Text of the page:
Tuesday, 20 December 2011

Women drivers

A recent study carried out by researchers in Warwick, UK and Georgia, USA (reported here in the Telegraph) has found that in areas where men are perceived to have a natural advantage, such as in carrying out spatial tasks like parking and map-reading, lack of confidence will make women worse at those tasks. Basically, if you tell women they are rubbish at parking, they will be.

I would actually take this one stage further. I think that if you tell women that they are rubbish at parking, not only are you making it a self-fulfilling prophecy, but you are also inextricably linking incompetence in spatial tasks with femininity. This means that not only are you making it more likely that they won't be very good at parking their cars, but also you are saying that if they are good at parking their cars they are not proper women!

On several occasions when out driving lorries, women have said to me, "Oh, I couldn't drive that thing, I've got no spatial awareness". What they are really saying to me is, "I couldn't drive that thing, I'm a proper woman." The fact is, if I asked those women if they could organise their cupboards so that they can see and reach all the things they want to see they would say yes. If I observed them in a supermarket manoeuvring their shopping trolley round several stationary trolleys so that they could get to the deli counter in front of the woman with the 3 screaming children in tow without it looking like they were racing, I'm sure I would be impressed with those same spatial skills that they claim not to have. These examples may sound horribly stereotypical but it is in stereotypes that we are dealing when talking about women drivers. The fact is, women carry out complex spatial tasks all day every day. There is just something about driving that we are told is man's work.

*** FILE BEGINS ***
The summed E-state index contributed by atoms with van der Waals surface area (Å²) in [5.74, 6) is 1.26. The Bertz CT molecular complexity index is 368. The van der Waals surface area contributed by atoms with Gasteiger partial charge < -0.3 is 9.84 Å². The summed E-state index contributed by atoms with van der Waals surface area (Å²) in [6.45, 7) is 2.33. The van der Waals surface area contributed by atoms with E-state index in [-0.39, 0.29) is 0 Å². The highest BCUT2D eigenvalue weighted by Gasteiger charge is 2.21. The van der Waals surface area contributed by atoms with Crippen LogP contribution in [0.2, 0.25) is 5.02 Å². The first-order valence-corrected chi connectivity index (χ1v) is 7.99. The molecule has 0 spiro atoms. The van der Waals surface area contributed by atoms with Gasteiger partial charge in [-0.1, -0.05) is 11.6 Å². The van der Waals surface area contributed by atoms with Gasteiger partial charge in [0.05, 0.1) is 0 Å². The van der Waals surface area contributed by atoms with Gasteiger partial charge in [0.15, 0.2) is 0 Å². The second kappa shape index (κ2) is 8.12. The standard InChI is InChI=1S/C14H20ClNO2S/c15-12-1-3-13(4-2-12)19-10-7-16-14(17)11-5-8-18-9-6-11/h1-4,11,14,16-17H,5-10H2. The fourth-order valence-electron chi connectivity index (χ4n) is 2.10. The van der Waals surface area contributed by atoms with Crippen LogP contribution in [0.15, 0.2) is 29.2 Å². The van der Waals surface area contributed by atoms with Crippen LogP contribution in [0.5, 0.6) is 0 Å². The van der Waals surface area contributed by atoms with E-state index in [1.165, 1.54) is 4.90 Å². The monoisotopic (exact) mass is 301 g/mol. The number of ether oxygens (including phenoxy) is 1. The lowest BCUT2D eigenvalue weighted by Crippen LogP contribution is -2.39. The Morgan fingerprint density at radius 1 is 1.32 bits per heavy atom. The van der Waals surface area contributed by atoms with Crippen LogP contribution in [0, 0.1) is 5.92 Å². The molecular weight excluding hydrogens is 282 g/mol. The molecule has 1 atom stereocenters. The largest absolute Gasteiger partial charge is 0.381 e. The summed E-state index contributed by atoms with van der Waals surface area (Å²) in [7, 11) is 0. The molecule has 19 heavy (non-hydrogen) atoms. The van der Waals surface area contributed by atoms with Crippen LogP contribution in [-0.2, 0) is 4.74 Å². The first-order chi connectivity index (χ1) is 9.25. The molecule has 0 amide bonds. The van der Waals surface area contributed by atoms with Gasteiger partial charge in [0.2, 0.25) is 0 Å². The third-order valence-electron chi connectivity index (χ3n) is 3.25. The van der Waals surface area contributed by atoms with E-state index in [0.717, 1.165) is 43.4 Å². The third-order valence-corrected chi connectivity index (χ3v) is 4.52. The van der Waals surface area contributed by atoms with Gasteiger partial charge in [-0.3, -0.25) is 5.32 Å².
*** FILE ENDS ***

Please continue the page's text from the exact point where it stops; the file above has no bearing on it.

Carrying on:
Having said that, it is precisely because of the association of driving with men that makes it such a good area to work in when trying to challenge these stereotypes. Every time somebody of either sex sees me or any other woman successfully manoeuvre an articulated lorry into position it's just another little nail in the coffin of these outmoded ideas.

Tuesday, 13 December 2011

A post about post

Have you ever wondered how post moves around? How a letter that is posted first class down here in Dorset can arrive at my grandparent's on the West coast of North Wales the following day? It isn't magic. And it isn't one person getting in a van and taking it the whole way there. It involves an impressive network of vehicles and buildings of different sizes from a bloke on a bicycle (although I think health and safety considerations have done away with those, the bicycles, not the blokes) at a village post office to an articulated lorry coming out of a distribution centre the size of that same village.